September 4, 2007
Smokers More Likely To Develop Alzheimer'sTopics: Medicine
Only a few days ago we wrote of a recently published article in the journal Cancer that reported women smokers have a higher risk for head and neck cancer than men and that smoking will increase their risk of developing head and neck cancer. Now there's bad news for both men and women smokers in a Dutch report that suggests current smokers are 50 percent more likely to develop Alzheimer's disease or dementia than people who don't smoke or who gave up smoking.
Researchers announced these results after analyzing seven years of data from almost 7,000 people over age 55.Cross posted from New Hope Blog
Over the course of the study, 706 people developed dementia. People who were smokers during the study were 50 percent more likely to develop dementia than people who had never smoked or were former smokers, according to the researchers, who published their findings in the Sept. 4 issue of Neurology.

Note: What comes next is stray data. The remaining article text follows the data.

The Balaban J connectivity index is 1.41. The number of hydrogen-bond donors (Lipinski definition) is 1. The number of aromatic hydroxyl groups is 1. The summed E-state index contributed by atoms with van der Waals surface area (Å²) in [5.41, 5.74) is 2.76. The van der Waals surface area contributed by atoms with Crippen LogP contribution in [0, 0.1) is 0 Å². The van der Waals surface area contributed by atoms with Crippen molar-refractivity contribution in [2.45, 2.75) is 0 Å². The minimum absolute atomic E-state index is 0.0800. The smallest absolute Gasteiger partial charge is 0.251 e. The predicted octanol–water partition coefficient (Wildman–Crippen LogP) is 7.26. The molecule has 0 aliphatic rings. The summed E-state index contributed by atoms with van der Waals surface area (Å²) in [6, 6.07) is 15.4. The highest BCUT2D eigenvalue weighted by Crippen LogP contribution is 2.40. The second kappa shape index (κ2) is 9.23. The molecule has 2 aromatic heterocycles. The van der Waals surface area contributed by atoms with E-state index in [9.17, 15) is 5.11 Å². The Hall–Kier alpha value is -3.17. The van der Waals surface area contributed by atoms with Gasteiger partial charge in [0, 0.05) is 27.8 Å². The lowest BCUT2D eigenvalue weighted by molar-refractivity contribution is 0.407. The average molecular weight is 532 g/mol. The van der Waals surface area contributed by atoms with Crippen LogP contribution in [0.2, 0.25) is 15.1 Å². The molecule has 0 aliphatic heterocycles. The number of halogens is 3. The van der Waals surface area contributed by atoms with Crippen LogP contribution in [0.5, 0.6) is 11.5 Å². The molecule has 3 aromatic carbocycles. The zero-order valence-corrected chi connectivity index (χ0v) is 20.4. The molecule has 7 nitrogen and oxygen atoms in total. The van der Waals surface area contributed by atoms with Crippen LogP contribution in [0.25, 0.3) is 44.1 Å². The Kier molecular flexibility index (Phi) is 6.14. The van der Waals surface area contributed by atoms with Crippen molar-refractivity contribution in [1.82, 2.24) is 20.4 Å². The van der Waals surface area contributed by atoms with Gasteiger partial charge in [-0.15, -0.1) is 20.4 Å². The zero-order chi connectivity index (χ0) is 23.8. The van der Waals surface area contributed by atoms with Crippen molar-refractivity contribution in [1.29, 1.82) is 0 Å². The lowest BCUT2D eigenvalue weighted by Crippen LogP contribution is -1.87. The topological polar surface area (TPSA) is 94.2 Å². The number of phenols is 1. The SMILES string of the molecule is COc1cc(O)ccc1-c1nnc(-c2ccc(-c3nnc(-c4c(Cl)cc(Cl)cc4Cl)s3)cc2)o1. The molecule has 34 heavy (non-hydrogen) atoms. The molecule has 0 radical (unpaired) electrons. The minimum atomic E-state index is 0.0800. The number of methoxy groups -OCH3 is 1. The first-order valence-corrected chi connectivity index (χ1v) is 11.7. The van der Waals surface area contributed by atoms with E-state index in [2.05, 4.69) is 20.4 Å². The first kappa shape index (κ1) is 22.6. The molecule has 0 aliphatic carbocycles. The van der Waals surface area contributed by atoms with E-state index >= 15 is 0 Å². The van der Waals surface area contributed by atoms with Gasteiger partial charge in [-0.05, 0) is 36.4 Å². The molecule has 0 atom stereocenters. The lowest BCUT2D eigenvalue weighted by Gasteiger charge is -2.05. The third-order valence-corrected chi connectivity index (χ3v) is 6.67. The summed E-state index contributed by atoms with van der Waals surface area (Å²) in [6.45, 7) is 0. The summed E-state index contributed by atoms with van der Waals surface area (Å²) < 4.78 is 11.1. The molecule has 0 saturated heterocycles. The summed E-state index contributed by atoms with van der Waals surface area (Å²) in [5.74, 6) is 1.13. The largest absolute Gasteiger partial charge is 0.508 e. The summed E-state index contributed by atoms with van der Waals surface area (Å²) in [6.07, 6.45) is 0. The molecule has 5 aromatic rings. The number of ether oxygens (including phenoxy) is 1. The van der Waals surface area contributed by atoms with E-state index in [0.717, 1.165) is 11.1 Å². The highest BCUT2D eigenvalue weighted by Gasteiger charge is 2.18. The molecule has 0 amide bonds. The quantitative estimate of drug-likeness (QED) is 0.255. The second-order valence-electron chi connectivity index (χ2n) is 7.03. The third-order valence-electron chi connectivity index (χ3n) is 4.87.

"Smoking increases the risk of cerebrovascular disease, which is also tied to dementia," study author Dr. Monique Breteler, of Erasmus Medical Center in Rotterdam, the Netherlands, said in a prepared statement. "Another mechanism could be through oxidative stress, which can damage cells in the blood vessels and lead to hardening of the arteries. Smokers experience greater oxidative stress than nonsmokers, and increased oxidative stress is also seen in Alzheimer's disease."
Oxidative stress occurs when there are too many waste products from chemical reactions in the body. Dietary antioxidants can fight those waste products, known as free radicals, but Breteler said that smokers are also known to have fewer antioxidants in their diets than nonsmokers.
The researchers also studied the way that smoking affects the risk of Alzheimer's disease for people who carry the related gene. They found that smoking did not increase the risk for those with the gene for Alzheimer's disease, but it did increase the risk for people without the gene. Current smokers without the gene were 70 percent more likely to develop Alzheimer's disease than nonsmokers or former smokers without the gene.
Research published in the open-access journal BMC Genomics has revealed that some of the damage caused by smoking cannot be undone and persists long after the smoker has kicked the habit [Chari R et al. BMC Genomics (2007) 8:297]. Permanent changes in the expression of certain genes may explain why around half of newly diagnosed lung cancer patients are former smokers.
Posted by Richard at September 4, 2007 4:24 PM
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